Because of You, by Dawn French is one of the sixteen books on this year’s Women’s Prize for Fiction longlist. I’m a big fan of Dawn French’s comedy sketches, but this is the first one of her novels that I’ve read. She’s been in the entertainment industry for a long time, and her brand is very well established. The chair of the prize committee calls it a “warm, compassionate, funny novel” and yes, there is a hint of her comedic style thanks to a Detective Inspector who bungles his words, but the novel itself is not a comedy. In my opinion, it’s a redemption story.
Dawn French narrates the audiobook and I think it’s her incredible skill and experience as a performer that makes this story sing. If you’ve got an Audible or Kobo credit to use, this is one to check out.
The opening of the novel is a bit intense. Two women, Anna and Hope, give birth to baby girls on New Year’s Day, 2000. Anna’s child, Florence, is healthy and robust but Hope’s child, Minnie, is stillborn. Heartbroken and distraught, Hope steals baby Florence and raises her as Minnie.
See what I mean? Not exactly the set up you’d expect for a comedy. It isn’t a tearjerker either though. It’s a story about motherhood and what it means to be a mom.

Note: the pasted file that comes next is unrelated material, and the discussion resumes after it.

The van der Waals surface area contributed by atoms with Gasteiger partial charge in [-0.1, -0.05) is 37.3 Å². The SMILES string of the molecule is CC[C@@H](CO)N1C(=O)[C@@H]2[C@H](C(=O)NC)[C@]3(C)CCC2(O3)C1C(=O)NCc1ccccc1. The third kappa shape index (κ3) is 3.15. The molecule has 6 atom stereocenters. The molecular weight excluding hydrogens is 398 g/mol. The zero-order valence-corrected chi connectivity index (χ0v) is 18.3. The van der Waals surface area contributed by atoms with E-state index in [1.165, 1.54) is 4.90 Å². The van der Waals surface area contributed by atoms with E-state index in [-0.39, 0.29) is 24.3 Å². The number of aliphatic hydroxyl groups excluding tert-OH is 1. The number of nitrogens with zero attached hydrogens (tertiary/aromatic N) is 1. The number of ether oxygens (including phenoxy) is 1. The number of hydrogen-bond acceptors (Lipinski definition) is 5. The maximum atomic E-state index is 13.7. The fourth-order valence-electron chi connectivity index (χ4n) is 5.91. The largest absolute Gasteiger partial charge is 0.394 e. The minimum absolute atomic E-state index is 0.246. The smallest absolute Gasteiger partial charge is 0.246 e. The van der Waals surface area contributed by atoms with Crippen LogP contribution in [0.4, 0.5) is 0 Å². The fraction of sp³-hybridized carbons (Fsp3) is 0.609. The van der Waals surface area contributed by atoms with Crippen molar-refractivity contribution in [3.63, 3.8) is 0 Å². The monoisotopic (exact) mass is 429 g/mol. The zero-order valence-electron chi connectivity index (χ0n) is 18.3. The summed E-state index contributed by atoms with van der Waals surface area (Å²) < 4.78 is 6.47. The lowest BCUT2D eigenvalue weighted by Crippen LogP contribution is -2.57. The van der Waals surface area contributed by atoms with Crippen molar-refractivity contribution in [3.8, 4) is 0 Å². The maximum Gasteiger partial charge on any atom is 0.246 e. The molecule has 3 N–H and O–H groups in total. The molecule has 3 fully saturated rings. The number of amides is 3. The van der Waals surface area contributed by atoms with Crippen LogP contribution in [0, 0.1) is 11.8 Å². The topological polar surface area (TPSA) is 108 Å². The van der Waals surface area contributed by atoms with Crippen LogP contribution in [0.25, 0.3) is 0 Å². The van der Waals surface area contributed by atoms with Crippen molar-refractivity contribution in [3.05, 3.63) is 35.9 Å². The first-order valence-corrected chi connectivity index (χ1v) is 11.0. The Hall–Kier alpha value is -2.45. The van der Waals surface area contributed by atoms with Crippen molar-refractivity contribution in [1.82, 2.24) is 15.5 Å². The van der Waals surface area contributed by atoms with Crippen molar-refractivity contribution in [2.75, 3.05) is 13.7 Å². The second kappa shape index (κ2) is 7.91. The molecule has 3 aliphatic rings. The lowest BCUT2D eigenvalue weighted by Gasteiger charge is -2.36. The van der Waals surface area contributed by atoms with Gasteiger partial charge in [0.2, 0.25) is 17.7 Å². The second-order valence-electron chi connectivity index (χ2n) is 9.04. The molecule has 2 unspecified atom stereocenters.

In an interview with ITV, French said that with this novel, she set out to stretch herself creatively. She wondered if it was possible to generate empathy for a character like Hope who does something so obviously wrong. And I think she succeeded.
What I love about this book, apart from French’s narration, is that the characters are layered. With the exception of Florence’s biological father who is a two-dimensional arsehole, none of these characters are “good” and none of them are “bad”. Although Hope’s crime is unforgivable, she loves Minnie and gives her a solid, happy upbringing. Given the marital tension between Anna and her husband, it’s not clear that Minnie would have had that with them.
Anna, as you can imagine, is destroyed when her child goes missing. If she’d become bitter and hateful, we wouldn’t have faulted her for it. However, she puts her daughter’s needs and emotions ahead of her own. She isn’t Mother Teresa, and obviously neither is Hope, but both women are mothers and it’s their maternal selflessness that allows this story to have a satisfying ending.
The audiobook is narrated by Dawn French. Pure entertainment.